A register 500 stores the quantization number 106 which is predetermined in accordance with each the of different structures of the code amount control circuit 3 of the embodiment (which will be detailed later). It also outputs the stored value to a quantization circuit 5. For example, the register 500 of a first to third example structures (to be described later) of the code amount control circuit 3 always stores and outputs “sixty-four” as a quantization number 106. Otherwise, using a circuit shown in FIG. 9 in place of the register 500, the circuit adaptively outputs one of the “one” to “sixty-four” in accordance with both a macroblock number 130 (see FIG. 9) and a differential quantization step value 119 (see FIG. 9). This configuration will be described later in detail.

Next, the operation of the first example structure of the code amount control circuit 3 will be detailed with reference to FIGS. 2 and 3.

FIG. 3 shows the structure of an entered image, as an example. A one block is made up of 8 lines by 8 pixels. A one macroblock is made up of eight DCT (Discrete Cosine Transform) blocks which includes both four intensity signal blocks Y0 to Y3 comprised of 16 lines by 16 pixels and two kind of four color-difference signal blocks Cr0, Cr1, Cb0, and Cb1 corresponding to respective intensity signal block positions (a first kind of them are comprised of two blocks, and a second kind, the rest of the two blocks). The two color-difference signal blocks Cr0, Cr1 are in hue, while the rest Cb0 and Cb1 are in saturation, as an example. A one slice is made up of 16 lines by 720 pixels, or 45 macroblocks. A one frame is made up of 1440 macroblocks, or 32 slices.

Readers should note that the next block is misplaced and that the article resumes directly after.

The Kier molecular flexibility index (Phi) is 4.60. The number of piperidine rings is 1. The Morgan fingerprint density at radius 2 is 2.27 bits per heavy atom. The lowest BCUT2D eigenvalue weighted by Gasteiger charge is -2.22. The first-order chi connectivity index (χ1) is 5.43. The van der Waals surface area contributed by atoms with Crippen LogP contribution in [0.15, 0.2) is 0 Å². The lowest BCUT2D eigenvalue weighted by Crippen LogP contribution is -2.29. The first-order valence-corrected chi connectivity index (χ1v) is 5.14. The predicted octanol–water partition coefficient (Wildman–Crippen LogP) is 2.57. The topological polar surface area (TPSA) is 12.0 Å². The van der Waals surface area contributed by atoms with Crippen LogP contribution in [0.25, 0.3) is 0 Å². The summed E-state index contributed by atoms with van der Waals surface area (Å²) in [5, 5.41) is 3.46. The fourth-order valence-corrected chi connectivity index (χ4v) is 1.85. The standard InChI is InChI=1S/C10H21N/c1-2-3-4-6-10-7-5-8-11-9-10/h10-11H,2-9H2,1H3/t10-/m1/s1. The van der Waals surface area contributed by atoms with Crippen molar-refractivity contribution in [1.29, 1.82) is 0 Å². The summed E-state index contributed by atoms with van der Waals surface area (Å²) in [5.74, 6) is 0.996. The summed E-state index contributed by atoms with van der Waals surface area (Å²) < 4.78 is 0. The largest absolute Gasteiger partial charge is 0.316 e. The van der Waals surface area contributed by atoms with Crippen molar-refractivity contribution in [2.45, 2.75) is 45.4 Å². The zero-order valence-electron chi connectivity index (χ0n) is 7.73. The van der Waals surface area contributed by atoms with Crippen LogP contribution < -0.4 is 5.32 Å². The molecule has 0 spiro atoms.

The macroblock absolute values summation circuit 10 calculates the sum of the absolute values of the respective sixty-four DCT coefficients F(u, v) within each block in a macroblock unit. The kth macroblock absolute values sum MBA[K] is calculated using the following equation Eq1; wherein u denotes the horizontal frequency of a transformed coefficient within a block, v the vertical frequency and, i the identifier of each of eight DCT blocks within each macroblock. MBA [ k ] = i = 0 7 u = 0 7 v = 0 7 F ( u , v ) Eq1

The frame absolute values summation circuit 12 calculates a frame absolute values sum (FRA) using the following equation Eq2. FRA = k = 0 1439 MB Eq2

The frame mode control circuit 13 compares the frame absolute values sum FRA with two kinds of given thresholds THF, THC (THF<THC), respectively, to classify an entered image into three different categories: An ordinary image (RFM=0), A little complicated image (RFM=1), and a complicated image (RFM=2). RFM = | 0 if FRA < THF | 1 if THF < FRA < THC | 2 others Eq3

In conformity with the classification by the frame mode RFM, the frame mean quantization step value calculation circuit 16 calculates a frame mean quantization step value FRQ for a frame with 1440 macroblocks, using the following equation Eq4 with both the frame absolute values sum FRA and constants C0, C1, and C2. FRQ = | C0 * ( int FRA / 1440 ) if RFM = 0 | C1 * ( int FRA / 1440 ) if RFM = 1 | C2 * ( int FRA / 1440 ) if RFM = 2 Eq4